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  • Author: Michael E. O'Hanlon
  • Publication Date: 02-2011
  • Content Type: Policy Brief
  • Institution: The Brookings Institution
  • Abstract: The year 2010 in Afghanistan had some encouraging signs but on balance it was less positive than had been hoped. In 2011, therefore, it is important to do two things: first, look for further improvements in our strategy; and second, develop a backup plan, should the current approach not yield the kind of progress that is necessary and expected.
  • Topic: NATO, War, Counterinsurgency
  • Political Geography: Afghanistan, United States, Asia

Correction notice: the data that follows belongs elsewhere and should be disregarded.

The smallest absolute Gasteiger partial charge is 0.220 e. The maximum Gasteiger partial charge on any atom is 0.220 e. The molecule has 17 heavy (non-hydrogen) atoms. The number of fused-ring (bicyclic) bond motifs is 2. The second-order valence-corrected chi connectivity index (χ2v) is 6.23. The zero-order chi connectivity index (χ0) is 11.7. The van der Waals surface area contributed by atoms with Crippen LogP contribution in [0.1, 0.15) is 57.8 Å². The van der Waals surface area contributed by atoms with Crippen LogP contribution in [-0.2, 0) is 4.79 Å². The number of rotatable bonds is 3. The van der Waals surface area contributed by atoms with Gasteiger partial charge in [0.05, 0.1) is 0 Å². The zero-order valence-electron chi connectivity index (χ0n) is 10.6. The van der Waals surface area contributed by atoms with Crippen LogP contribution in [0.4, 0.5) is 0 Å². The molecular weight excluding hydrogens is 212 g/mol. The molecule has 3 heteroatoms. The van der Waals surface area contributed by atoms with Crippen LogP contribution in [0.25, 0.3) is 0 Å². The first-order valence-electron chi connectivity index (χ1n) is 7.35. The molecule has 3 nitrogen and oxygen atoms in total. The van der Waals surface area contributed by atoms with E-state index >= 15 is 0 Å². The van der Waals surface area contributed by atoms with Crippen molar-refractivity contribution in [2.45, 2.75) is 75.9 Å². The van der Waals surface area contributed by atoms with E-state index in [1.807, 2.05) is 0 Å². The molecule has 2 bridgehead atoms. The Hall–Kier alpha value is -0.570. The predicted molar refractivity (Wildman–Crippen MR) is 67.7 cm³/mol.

• Author: Martin Neil Baily
  • Publication Date: 01-2011
  • Content Type: Policy Brief
  • Institution: The Brookings Institution
  • Abstract: During an "exit interview" with the Wall Street Journal, departing National Economic Council Director Lawrence Summers argued that history would judge the United States based on how well we adjust to China's emergence as a great power, economically and politically. In the face of China's progress, America's manufacturing sector faces major challenges in becoming and remaining competitive and our choice of national economic policies will affect how well we meet those challenges. It is essential that the U.S. trade deficit not balloon as the economy recovers. There is scope to expand our exports in services and agriculture, but improving the competitiveness of U.S. manufacturing is vital.
  • Topic: International Trade and Finance, Markets, Bilateral Relations
  • Political Geography: United States, China, America